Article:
But Quan knew he needed a proper space and in 2000 found a Rego Park bookstore that had a counter he could use for his burgeoning business. After seven months, the store had to close down, and he decided it was time for his own store. But it wasn’t easy to find someone who would rent to a young man with a magic shop.

He eventually found an affordable space at his current location at 85-08 Queens Blvd., and opened his store in August 2000.

“I was like the king of Queens,” Quan said, describing his business when it first started.

With the Internet and competition from other stores, business is much tougher for his magic shop today, he admits.

“As technology progresses people have seen the bigger things in the world, and magic is pushed aside. It is hard to really impress people nowadays.”

In addition to selling magic tricks, magic performance DVDs, spy equipment and costumes, his store also provides magic classes, entertainers for hire, and has magic and comedy shows.  But he is now trying to transition the business into more of a magic school.

He also has another venture, the Rogue Magic Bar, which opened inside of Panda Asian Bistro in Rego Park this March. The bar, which is about “bringing Vegas to Queens,” features magically-served drinks, magic shows and other entertainment.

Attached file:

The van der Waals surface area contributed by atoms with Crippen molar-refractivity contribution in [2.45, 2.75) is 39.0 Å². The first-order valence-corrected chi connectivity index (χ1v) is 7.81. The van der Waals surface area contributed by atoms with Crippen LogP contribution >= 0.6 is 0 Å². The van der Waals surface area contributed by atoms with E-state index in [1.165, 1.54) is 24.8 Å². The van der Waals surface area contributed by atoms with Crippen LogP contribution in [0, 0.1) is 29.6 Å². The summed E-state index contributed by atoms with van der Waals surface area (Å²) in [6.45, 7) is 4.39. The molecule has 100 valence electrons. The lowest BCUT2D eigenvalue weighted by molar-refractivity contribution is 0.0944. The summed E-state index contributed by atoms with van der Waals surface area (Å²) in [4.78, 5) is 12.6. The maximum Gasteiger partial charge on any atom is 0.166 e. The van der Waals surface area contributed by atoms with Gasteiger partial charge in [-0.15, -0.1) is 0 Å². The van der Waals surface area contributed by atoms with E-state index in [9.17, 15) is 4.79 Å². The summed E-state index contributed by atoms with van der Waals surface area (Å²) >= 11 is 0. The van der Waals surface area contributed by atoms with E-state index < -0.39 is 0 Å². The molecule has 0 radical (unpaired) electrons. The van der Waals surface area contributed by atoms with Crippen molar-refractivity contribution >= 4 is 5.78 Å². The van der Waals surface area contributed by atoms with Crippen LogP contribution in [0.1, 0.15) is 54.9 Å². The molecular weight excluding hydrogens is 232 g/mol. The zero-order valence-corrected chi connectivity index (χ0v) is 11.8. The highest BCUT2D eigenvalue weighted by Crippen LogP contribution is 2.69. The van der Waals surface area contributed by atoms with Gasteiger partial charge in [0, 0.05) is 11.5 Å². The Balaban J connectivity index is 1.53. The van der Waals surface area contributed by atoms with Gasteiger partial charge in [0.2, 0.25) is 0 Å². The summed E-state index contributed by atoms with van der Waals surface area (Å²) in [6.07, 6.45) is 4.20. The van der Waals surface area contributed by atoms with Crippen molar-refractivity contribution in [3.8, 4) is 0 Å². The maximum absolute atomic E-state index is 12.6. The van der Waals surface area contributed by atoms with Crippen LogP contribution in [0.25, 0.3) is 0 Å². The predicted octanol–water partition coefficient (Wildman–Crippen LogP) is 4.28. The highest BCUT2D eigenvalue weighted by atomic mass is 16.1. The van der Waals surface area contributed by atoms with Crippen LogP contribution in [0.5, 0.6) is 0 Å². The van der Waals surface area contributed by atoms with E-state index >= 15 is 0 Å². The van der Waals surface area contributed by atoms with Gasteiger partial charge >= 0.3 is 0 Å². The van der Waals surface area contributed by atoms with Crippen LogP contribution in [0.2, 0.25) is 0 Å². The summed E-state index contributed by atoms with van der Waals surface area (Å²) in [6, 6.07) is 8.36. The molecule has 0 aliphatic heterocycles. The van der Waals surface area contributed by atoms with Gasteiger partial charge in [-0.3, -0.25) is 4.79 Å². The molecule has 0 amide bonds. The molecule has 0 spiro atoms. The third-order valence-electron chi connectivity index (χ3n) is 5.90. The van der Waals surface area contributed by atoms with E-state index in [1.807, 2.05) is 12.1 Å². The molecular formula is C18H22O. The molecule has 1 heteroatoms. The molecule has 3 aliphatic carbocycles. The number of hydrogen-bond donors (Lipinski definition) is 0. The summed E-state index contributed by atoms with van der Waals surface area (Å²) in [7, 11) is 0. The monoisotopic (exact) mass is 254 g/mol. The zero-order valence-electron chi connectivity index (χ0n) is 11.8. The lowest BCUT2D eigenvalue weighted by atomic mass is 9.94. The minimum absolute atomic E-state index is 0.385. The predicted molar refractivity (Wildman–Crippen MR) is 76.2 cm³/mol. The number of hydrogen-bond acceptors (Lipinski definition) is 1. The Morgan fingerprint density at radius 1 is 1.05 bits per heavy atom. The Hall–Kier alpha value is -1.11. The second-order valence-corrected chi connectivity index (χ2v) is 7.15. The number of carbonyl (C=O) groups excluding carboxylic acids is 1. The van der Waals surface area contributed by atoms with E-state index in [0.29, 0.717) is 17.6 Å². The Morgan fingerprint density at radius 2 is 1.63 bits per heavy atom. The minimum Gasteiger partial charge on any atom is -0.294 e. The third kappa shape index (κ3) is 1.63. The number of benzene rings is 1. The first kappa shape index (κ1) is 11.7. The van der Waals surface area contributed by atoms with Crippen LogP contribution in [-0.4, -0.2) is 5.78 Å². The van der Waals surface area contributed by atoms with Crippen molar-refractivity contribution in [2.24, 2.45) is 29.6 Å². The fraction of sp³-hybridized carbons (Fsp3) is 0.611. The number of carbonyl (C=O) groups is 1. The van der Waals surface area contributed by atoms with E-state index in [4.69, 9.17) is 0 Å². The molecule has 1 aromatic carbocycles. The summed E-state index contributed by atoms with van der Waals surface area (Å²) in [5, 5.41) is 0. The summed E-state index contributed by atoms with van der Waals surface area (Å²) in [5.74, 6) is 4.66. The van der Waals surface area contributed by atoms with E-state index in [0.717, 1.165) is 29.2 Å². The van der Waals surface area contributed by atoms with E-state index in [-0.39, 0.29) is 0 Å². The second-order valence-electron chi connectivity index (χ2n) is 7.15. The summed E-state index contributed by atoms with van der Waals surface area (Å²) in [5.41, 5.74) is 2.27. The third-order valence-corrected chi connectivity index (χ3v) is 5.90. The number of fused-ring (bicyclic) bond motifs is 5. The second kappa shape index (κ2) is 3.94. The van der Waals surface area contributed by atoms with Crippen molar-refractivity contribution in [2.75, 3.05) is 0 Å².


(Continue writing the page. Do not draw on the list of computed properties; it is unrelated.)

As Quan tries to promote his businesses, he is trying to boost his magic career, and “America’s Got Talent” could be his way to do it.

Friends and family were telling him to try out for the show for a long time, but a tweet from the show, saying they were looking for unique talent like him, finally persuaded him to go for it.

“I’m not a very competitive person,” he said.

Quan does everything from close-up to stage magic, including card tricks and illusions with levitation, but excels at magic that has an element of danger to it, which he performed for “America’s Got Talent” judges  Heidi Klum, Mel B, Howie Mandel and Howard Stern.

“I really enjoy the danger magic because of the way people react. It’s priceless,” Quan said.

Quan is not the first Queens resident to appear on “America’s Got Talent” this season.

Mike “Mighty Atom Jr.” Greenstein , a 93-year-old Rockaway man, performed his strongman act on the season nine premiere last month, where he earned three out of four yeses from the judges.

To see how Quan did on the July 1 episode of “America’s Got Talent,” click here